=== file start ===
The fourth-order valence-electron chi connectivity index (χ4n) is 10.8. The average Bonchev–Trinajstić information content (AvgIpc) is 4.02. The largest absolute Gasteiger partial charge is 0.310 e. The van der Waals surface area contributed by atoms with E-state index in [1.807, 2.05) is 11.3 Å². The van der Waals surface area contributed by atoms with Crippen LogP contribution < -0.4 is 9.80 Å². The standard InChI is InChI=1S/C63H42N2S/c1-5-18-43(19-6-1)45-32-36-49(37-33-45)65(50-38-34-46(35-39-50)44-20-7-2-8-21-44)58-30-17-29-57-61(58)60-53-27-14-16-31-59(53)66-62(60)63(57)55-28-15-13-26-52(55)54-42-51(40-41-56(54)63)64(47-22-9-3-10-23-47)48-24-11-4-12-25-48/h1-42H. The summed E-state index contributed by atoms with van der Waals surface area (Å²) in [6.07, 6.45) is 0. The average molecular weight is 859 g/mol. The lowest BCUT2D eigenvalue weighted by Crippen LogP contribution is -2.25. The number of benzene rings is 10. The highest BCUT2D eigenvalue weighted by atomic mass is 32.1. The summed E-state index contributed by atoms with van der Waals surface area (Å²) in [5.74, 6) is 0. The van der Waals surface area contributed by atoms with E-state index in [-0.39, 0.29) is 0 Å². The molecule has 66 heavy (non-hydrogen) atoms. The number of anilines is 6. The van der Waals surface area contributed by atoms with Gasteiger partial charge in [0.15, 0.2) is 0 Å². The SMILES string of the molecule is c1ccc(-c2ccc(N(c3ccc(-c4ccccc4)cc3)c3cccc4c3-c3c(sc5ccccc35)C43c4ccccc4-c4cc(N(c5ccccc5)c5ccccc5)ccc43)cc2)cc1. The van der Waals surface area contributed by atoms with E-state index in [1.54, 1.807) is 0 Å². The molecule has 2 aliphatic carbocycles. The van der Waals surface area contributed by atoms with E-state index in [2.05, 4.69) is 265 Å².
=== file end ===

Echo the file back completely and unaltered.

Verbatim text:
The fourth-order valence-electron chi connectivity index (χ4n) is 10.8. The average Bonchev–Trinajstić information content (AvgIpc) is 4.02. The largest absolute Gasteiger partial charge is 0.310 e. The van der Waals surface area contributed by atoms with E-state index in [1.807, 2.05) is 11.3 Å². The van der Waals surface area contributed by atoms with Crippen LogP contribution < -0.4 is 9.80 Å². The standard InChI is InChI=1S/C63H42N2S/c1-5-18-43(19-6-1)45-32-36-49(37-33-45)65(50-38-34-46(35-39-50)44-20-7-2-8-21-44)58-30-17-29-57-61(58)60-53-27-14-16-31-59(53)66-62(60)63(57)55-28-15-13-26-52(55)54-42-51(40-41-56(54)63)64(47-22-9-3-10-23-47)48-24-11-4-12-25-48/h1-42H. The summed E-state index contributed by atoms with van der Waals surface area (Å²) in [6.07, 6.45) is 0. The average molecular weight is 859 g/mol. The lowest BCUT2D eigenvalue weighted by Crippen LogP contribution is -2.25. The number of benzene rings is 10. The highest BCUT2D eigenvalue weighted by atomic mass is 32.1. The summed E-state index contributed by atoms with van der Waals surface area (Å²) in [5.74, 6) is 0. The van der Waals surface area contributed by atoms with E-state index in [-0.39, 0.29) is 0 Å². The molecule has 66 heavy (non-hydrogen) atoms. The number of anilines is 6. The van der Waals surface area contributed by atoms with Gasteiger partial charge in [0.15, 0.2) is 0 Å². The SMILES string of the molecule is c1ccc(-c2ccc(N(c3ccc(-c4ccccc4)cc3)c3cccc4c3-c3c(sc5ccccc35)C43c4ccccc4-c4cc(N(c5ccccc5)c5ccccc5)ccc43)cc2)cc1. The van der Waals surface area contributed by atoms with E-state index in [1.54, 1.807) is 0 Å². The molecule has 2 aliphatic carbocycles. The van der Waals surface area contributed by atoms with E-state index in [2.05, 4.69) is 265 Å².